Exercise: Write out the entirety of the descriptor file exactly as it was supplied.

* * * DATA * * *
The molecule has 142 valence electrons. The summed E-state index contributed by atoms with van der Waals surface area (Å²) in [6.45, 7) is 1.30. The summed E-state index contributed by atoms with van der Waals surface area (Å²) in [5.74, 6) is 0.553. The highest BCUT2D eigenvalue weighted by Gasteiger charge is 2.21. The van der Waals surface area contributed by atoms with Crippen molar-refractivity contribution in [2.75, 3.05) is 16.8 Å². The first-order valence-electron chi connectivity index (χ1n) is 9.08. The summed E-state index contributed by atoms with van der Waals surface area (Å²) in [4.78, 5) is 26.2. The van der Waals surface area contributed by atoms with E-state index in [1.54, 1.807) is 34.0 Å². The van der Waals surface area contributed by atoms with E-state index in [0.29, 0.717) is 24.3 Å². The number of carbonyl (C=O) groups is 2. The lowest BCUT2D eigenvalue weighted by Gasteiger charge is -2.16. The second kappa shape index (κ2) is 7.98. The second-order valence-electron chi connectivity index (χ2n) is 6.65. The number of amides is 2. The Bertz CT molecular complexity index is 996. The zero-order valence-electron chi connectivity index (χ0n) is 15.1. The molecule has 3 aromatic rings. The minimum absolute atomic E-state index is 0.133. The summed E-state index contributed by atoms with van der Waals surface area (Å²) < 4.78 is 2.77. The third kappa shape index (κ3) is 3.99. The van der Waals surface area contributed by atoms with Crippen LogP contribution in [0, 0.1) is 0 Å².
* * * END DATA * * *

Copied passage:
The molecule has 142 valence electrons. The summed E-state index contributed by atoms with van der Waals surface area (Å²) in [6.45, 7) is 1.30. The summed E-state index contributed by atoms with van der Waals surface area (Å²) in [5.74, 6) is 0.553. The highest BCUT2D eigenvalue weighted by Gasteiger charge is 2.21. The van der Waals surface area contributed by atoms with Crippen molar-refractivity contribution in [2.75, 3.05) is 16.8 Å². The first-order valence-electron chi connectivity index (χ1n) is 9.08. The summed E-state index contributed by atoms with van der Waals surface area (Å²) in [4.78, 5) is 26.2. The van der Waals surface area contributed by atoms with E-state index in [1.54, 1.807) is 34.0 Å². The van der Waals surface area contributed by atoms with E-state index in [0.29, 0.717) is 24.3 Å². The number of carbonyl (C=O) groups is 2. The lowest BCUT2D eigenvalue weighted by Gasteiger charge is -2.16. The second kappa shape index (κ2) is 7.98. The second-order valence-electron chi connectivity index (χ2n) is 6.65. The number of amides is 2. The Bertz CT molecular complexity index is 996. The zero-order valence-electron chi connectivity index (χ0n) is 15.1. The molecule has 3 aromatic rings. The minimum absolute atomic E-state index is 0.133. The summed E-state index contributed by atoms with van der Waals surface area (Å²) < 4.78 is 2.77. The third kappa shape index (κ3) is 3.99. The van der Waals surface area contributed by atoms with Crippen LogP contribution in [0, 0.1) is 0 Å².